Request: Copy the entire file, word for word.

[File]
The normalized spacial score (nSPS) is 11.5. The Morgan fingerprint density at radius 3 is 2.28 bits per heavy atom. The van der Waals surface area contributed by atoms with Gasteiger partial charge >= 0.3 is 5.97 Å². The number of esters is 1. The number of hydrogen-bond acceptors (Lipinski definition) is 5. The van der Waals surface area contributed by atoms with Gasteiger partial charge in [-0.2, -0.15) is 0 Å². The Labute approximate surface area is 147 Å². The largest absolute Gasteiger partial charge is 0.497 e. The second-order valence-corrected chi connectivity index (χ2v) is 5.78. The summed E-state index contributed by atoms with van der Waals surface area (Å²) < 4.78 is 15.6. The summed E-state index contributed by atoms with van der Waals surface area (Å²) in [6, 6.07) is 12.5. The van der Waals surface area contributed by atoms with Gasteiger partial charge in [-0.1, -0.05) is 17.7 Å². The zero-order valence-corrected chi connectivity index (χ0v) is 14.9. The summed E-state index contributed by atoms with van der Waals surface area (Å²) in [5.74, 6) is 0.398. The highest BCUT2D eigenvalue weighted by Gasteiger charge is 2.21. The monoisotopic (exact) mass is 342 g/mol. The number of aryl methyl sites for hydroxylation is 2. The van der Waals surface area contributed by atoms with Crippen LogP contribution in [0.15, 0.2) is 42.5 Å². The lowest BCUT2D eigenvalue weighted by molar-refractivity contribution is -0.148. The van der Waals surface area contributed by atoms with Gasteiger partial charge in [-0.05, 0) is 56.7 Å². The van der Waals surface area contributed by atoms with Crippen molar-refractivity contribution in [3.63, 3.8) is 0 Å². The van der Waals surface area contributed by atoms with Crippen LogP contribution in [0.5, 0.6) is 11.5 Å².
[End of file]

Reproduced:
The normalized spacial score (nSPS) is 11.5. The Morgan fingerprint density at radius 3 is 2.28 bits per heavy atom. The van der Waals surface area contributed by atoms with Gasteiger partial charge >= 0.3 is 5.97 Å². The number of esters is 1. The number of hydrogen-bond acceptors (Lipinski definition) is 5. The van der Waals surface area contributed by atoms with Gasteiger partial charge in [-0.2, -0.15) is 0 Å². The Labute approximate surface area is 147 Å². The largest absolute Gasteiger partial charge is 0.497 e. The second-order valence-corrected chi connectivity index (χ2v) is 5.78. The summed E-state index contributed by atoms with van der Waals surface area (Å²) < 4.78 is 15.6. The summed E-state index contributed by atoms with van der Waals surface area (Å²) in [6, 6.07) is 12.5. The van der Waals surface area contributed by atoms with Gasteiger partial charge in [-0.1, -0.05) is 17.7 Å². The zero-order valence-corrected chi connectivity index (χ0v) is 14.9. The summed E-state index contributed by atoms with van der Waals surface area (Å²) in [5.74, 6) is 0.398. The highest BCUT2D eigenvalue weighted by Gasteiger charge is 2.21. The monoisotopic (exact) mass is 342 g/mol. The number of aryl methyl sites for hydroxylation is 2. The van der Waals surface area contributed by atoms with Crippen LogP contribution in [0.15, 0.2) is 42.5 Å². The lowest BCUT2D eigenvalue weighted by molar-refractivity contribution is -0.148. The van der Waals surface area contributed by atoms with Gasteiger partial charge in [-0.05, 0) is 56.7 Å². The van der Waals surface area contributed by atoms with Crippen molar-refractivity contribution in [3.63, 3.8) is 0 Å². The van der Waals surface area contributed by atoms with Crippen LogP contribution in [0.5, 0.6) is 11.5 Å².